EHQ Surveys are one of the most widely used tool among our clients. And for good reason!

Surveys are an extremely method for collecting qualitative and quantitive feedback as well as understanding sentiment and community preferences.

Also, information captured by surveys can be analysed using EHQ's Survey Analysis function making it an even more powerful tool for collecting community input.

Arguably, no other research method can provide this broad capability and help you draw conclusions and make decisions about your projects. 

However, because of our familiarity with surveys and the frequency of which we use them, we can often overlook good survey design and treat surveys as quick 'tick and flick' activities.

When we do this we fall into the trap of bad survey practice and this can ultimately lead to less than acceptable community engagement outcomes.

In this article, we look at 5 tips to use in your next survey to ensure you are using the full capabilities of EHQ Surveys.

1. Conditional questions

Conditional questions or question piping allows you to guide your survey participants on a predefined path, based on how they answer different questions in your survey.

This functionality is perfect for large complex surveys, where not all answers will apply to every participant.

In the screenshot below you can see an example of conditional questions in action.

To begin, we start with a parent question as identified such as the checkbox question used in number 1.

Second, we simply add a follow-up question and then map out how we would like to link then together.

This is done by selecting the 'add condition' box for the first question and choosing the linking options from the drop down menus. This can be seen at number 2 in the image below.

Continue your survey by adding further follow-on questions and build as many pathways as you require.

This methodology can greatly help you turn large surveys into more contextual surveys for your participants.

It's important to note however, that the parent question will need to be a checkbox, radio button or dropdown question, i.e. a question with choices/options. 

In the example below, you can see how conditional questions have been used to reveal a secondary question.

ie. If participant selects parks for "what do you like most about our city?' then show them another question "Please elaborate on which park you're referring to and why.?"

You can read more about this process here.

2. File Upload

In the image above (3) you can also see the use of the file upload question type.

The file upload question type in EHQ Surveys allows you to capture almost any file type from your participants up to 200mb.

This question type is perfect if you're creating submission forms for formal submission processes, competitions where participants need to submit their entries or even just for crowd-sourcing materials from your community for project decision making or scoping.

Simply specify the file types which you want people to submit such as PDF files and construct your survey.

If you are creating a submission form with the file upload tool, ensure you ask relevant participant information to attach to the submission. These might be contact details and other personal information.

You will be able to download each of the files submitted to you via your project reports.

3. Section Header and HTML

This one is a survey tip, but it will greatly enhance you ability to include rich content inside you surveys.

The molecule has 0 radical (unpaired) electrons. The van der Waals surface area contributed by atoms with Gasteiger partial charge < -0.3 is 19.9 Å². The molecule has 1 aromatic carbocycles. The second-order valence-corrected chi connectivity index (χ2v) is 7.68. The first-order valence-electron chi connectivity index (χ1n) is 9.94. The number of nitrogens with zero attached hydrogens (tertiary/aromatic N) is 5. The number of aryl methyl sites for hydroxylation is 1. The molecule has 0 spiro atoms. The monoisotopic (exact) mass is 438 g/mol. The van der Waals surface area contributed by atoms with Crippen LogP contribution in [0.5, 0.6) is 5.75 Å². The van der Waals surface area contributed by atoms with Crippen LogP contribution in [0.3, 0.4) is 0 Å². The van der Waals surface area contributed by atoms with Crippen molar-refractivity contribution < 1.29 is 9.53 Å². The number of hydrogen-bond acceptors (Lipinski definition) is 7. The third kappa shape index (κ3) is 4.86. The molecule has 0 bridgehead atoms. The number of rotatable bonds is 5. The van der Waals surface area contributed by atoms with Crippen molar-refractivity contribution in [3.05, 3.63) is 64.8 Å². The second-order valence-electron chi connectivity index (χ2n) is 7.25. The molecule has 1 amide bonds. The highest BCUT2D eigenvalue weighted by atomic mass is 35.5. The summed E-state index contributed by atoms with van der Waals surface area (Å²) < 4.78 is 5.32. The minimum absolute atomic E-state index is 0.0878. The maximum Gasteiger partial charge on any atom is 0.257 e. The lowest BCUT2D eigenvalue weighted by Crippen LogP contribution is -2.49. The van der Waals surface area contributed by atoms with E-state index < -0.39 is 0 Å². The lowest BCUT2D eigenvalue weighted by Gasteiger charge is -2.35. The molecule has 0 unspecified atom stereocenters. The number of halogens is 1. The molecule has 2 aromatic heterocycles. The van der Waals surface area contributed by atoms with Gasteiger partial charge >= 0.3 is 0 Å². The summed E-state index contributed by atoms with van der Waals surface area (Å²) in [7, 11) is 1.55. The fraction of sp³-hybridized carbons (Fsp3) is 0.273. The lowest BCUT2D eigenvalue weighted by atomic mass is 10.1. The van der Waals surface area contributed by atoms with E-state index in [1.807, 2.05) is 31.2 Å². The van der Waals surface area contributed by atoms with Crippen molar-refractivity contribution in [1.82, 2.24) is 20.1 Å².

Using a section header in your surveys not only allows you to better explain the set of questions which follow to your participants, but, it also allows you to harness best practice principles for providing context, learning and related content.

To do this, simply use the description of the Section Header question type to add additional HTML to your page. 

This might be to include video, images or other interactive media into your survey.

Below is an example of a before and after slider embedded into a Section Header question type.

For basic HTML instructions, we recommend you use the W3 Schools library.

4. Use Likert Scale Questions

Likert scales are perfect for testing a range of different statements against a standard scale of measurement.

They are highly versatile and allow participants to focus on condensed areas or topics of inquiry.

In the image below you can see an example of a likert scale question.

Because of the highly flexible nature of likert scale questions, you have full control over your statements and can choose any scale which is relevant to your project.

Likert scale questions are perfect for satisfaction surveys and are particularly useful for research based engagement methodologies.

5. Associate Images to a Question

To do this, simply use a combination of the Image question type and a ranking question in consecutive order.

By doing this you are able to inject a series of images into your survey as stimulus and then ask participants to respond to the stimulus by ranking their preferences.

In the example below we have created a single image containing multiple images of buses.

By creating a collage like this, we are able to have all our options labelled in one single image.

By adding a ranking question below this image and ensuring the option labels correspond to the images in the collage, we are able to easily use a combination of question types to create a contextual question.

Below you can see an example of our two questions being used in combination.

Similarly, you can choose to upload any image via the Image option and follow it up with a ranking or checkbox question to ask user opinions about the image. 

Include anything from plans, maps, photos, layouts etc.

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